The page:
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Summary: Isn’t it time that we come down, humble ourselves before Jesus, and accept his offer to become our house guest like Zaccheus did?

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THE HOUSE GUEST

Luke 19:1-10

There was a man in the city of Jericho that must have been a lonely man. He wasn’t popular at all, in fact most of those who knew him, and nearly everyone in the city did, would have nothing to do with him. He was looked upon as a traitor to his fellowmen and as a collaborator with the enemy.

The biggest problem that he had was that he had no integrity at all. His life was spent pursuing only one goal – to make his life as comfortable as he could, and to be a survivor. He didn’t care whom he hurt in the process, and he trusted no one. In turn, no one had any feelings of affection for him and most literally hated him for all the pain that he brought to his own people.

Do you know anyone like that?

During WWII there were many who would do whatever it took to survive, even if it meant collaborating with the enemy. Sometimes they would do whatever the Germans wanted in order to keep a semblance of normal life, but they would quickly change sides if the Germans were driven out of town. The problem was that there were many people who refused to do the bidding of the German Army, no matter what the cost. These people had integrity and conviction, and they knew that they would never surrender their freedom and never sell out to the enemy of their nation.

Many of those who remained steadfast in their opposition to the Germans suffered untold agony and many were transported to labor camps and death camps and were never seen again. They chose to give their lives for the cause of freedom rather than to live comfortably under the boot heel of tyranny.

More recently, I will never forget, and honestly I still have a hard time forgetting the fact that, while 58,000 American soldiers were giving their lives in the jungles of Vietnam, and something like 3000 of them were suffering depravation and torture in the prison camps of North Vietnam, there were collaborators that traveled halfway around the world, voluntarily, to support our enemy.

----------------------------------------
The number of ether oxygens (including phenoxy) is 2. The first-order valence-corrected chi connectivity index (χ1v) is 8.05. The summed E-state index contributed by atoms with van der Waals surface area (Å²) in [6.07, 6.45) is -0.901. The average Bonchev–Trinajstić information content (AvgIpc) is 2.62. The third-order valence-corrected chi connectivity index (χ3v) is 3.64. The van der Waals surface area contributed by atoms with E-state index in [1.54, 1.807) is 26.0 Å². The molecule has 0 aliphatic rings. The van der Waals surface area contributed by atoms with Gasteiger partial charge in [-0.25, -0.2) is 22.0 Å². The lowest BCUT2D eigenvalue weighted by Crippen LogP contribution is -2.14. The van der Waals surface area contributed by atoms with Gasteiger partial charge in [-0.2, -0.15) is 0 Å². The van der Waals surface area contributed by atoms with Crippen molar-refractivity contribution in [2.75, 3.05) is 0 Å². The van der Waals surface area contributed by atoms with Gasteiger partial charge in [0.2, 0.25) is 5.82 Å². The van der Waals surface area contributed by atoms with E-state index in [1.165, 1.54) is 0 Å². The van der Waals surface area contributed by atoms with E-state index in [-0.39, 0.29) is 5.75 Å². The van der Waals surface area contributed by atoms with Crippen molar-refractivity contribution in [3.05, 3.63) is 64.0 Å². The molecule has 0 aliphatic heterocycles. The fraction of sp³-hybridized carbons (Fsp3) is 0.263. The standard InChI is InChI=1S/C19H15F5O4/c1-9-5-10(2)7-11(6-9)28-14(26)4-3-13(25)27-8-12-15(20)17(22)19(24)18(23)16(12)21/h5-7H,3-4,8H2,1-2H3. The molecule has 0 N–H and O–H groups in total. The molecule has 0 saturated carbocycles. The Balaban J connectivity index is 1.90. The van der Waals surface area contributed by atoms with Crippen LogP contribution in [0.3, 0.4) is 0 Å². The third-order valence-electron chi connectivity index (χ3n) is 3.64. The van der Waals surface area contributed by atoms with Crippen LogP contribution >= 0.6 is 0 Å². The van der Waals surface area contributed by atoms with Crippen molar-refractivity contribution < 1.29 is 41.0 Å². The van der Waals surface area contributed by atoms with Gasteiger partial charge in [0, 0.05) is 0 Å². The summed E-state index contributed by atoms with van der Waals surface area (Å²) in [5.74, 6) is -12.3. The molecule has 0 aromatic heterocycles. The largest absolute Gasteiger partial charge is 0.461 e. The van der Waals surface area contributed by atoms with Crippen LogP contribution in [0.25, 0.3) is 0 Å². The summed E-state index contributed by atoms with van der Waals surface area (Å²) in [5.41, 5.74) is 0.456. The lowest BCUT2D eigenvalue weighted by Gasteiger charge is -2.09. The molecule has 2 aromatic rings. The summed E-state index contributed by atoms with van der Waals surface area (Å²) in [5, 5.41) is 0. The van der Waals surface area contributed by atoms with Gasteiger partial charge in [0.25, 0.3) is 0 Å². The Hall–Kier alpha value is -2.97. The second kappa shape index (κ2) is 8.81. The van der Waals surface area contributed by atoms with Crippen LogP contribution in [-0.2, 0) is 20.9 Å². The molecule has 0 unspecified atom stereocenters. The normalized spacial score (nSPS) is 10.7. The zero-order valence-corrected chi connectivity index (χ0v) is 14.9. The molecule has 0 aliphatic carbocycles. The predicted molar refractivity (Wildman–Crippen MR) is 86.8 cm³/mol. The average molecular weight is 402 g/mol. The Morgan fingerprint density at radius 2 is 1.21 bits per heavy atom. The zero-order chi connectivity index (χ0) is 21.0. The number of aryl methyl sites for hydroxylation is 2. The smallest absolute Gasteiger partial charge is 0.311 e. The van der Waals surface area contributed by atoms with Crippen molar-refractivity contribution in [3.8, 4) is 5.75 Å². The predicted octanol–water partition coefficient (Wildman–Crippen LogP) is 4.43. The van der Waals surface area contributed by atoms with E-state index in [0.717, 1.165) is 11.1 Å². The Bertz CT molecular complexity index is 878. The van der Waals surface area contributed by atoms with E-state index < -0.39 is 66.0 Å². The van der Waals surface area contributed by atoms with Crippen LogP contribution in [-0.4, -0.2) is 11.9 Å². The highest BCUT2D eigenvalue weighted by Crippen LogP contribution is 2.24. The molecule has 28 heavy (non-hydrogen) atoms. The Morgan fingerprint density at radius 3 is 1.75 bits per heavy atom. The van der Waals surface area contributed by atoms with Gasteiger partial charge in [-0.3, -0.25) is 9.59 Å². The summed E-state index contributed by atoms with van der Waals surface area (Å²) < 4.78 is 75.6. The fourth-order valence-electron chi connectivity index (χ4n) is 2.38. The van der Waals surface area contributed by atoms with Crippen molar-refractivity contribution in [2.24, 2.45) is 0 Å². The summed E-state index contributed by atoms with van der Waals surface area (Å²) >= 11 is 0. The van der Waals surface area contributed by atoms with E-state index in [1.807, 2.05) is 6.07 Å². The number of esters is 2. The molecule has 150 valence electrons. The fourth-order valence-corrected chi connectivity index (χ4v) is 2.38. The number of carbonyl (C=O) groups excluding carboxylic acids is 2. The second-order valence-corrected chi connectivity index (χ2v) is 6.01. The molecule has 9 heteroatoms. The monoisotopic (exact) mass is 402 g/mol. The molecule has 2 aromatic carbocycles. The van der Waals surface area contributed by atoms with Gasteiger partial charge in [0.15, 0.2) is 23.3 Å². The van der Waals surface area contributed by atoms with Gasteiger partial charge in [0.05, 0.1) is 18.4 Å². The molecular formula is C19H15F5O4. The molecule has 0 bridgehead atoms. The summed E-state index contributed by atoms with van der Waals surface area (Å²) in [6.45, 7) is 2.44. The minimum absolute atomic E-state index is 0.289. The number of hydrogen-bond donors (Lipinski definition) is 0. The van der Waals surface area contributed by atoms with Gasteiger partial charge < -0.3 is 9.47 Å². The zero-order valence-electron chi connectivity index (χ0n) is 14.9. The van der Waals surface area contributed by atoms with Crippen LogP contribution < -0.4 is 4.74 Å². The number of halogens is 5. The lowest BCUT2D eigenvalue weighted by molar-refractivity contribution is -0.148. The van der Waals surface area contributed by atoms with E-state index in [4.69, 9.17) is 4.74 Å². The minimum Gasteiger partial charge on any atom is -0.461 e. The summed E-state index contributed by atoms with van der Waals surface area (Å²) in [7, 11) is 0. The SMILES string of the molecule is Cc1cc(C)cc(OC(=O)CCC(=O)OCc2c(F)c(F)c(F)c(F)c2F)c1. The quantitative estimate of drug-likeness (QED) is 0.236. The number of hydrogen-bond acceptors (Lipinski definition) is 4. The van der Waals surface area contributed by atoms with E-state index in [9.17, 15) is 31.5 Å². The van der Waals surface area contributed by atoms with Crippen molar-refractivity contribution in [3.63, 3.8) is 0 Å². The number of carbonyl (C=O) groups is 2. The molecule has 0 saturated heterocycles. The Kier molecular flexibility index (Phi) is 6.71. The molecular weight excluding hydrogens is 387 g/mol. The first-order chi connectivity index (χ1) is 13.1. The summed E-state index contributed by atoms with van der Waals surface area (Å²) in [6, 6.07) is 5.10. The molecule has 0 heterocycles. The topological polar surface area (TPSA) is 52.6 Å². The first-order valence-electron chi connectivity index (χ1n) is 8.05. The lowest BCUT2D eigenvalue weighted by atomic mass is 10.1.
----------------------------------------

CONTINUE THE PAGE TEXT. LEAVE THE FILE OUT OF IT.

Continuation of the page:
One of the most notorious, Jane Fonda, claims to have become a Christian, and for the sake of her soul, I hope that’s true, but I still refuse to watch her in a movie, or to hear anything she has to say, because for me personally, and for millions of men and women who did their duty, and especially for those 58,000 men and women who will never have the chance to live life to its fullest, what she did deserved the highest punishment that we can give.

There have been a lot of people, throughout history, who were traitors and collaborators with our enemies, and they have either been sentenced to long years in prison, or they have paid for their crimes with their lives. To me there is no excuse for being a traitor, and no amount of repentance, and no excuse can ever repay the damage that is done to those who suffer even more than necessary because of the traitor’s actions.

Zaccheus was in the same category as these traitors. He had sold out to the conquering army of Rome and not only sided with them, aided and abetted them, but he volunteered eagerly to be the head of their taxation system that continually drained tribute money from his own people. It is no wonder that he was hated and despised by the Jews.


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